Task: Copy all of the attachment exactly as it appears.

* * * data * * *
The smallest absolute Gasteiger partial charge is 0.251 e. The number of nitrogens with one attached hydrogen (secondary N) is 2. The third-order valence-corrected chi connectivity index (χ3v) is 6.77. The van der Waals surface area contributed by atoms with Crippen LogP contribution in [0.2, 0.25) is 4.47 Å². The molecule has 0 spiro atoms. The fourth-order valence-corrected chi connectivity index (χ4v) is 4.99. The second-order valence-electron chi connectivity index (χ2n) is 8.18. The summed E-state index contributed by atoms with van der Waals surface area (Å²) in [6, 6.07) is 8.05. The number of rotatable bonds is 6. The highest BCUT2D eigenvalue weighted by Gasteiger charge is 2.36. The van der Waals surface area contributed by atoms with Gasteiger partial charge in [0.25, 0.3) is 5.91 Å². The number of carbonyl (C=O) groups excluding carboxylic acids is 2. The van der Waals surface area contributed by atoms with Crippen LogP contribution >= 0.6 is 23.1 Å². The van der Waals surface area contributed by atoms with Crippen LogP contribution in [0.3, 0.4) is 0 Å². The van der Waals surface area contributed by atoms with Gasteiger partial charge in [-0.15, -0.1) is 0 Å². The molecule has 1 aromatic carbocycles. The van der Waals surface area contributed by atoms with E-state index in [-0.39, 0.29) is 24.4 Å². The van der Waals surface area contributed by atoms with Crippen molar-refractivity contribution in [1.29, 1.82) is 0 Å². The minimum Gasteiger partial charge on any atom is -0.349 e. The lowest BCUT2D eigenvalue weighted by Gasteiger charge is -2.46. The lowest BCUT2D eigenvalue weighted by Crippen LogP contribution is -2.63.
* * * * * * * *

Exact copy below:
The smallest absolute Gasteiger partial charge is 0.251 e. The number of nitrogens with one attached hydrogen (secondary N) is 2. The third-order valence-corrected chi connectivity index (χ3v) is 6.77. The van der Waals surface area contributed by atoms with Crippen LogP contribution in [0.2, 0.25) is 4.47 Å². The molecule has 0 spiro atoms. The fourth-order valence-corrected chi connectivity index (χ4v) is 4.99. The second-order valence-electron chi connectivity index (χ2n) is 8.18. The summed E-state index contributed by atoms with van der Waals surface area (Å²) in [6, 6.07) is 8.05. The number of rotatable bonds is 6. The highest BCUT2D eigenvalue weighted by Gasteiger charge is 2.36. The van der Waals surface area contributed by atoms with Gasteiger partial charge in [0.25, 0.3) is 5.91 Å². The number of carbonyl (C=O) groups excluding carboxylic acids is 2. The van der Waals surface area contributed by atoms with Crippen LogP contribution >= 0.6 is 23.1 Å². The van der Waals surface area contributed by atoms with Crippen LogP contribution in [0.3, 0.4) is 0 Å². The van der Waals surface area contributed by atoms with Gasteiger partial charge in [-0.15, -0.1) is 0 Å². The molecule has 1 aromatic carbocycles. The van der Waals surface area contributed by atoms with E-state index in [-0.39, 0.29) is 24.4 Å². The van der Waals surface area contributed by atoms with Crippen molar-refractivity contribution in [1.29, 1.82) is 0 Å². The minimum Gasteiger partial charge on any atom is -0.349 e. The lowest BCUT2D eigenvalue weighted by Gasteiger charge is -2.46. The lowest BCUT2D eigenvalue weighted by Crippen LogP contribution is -2.63.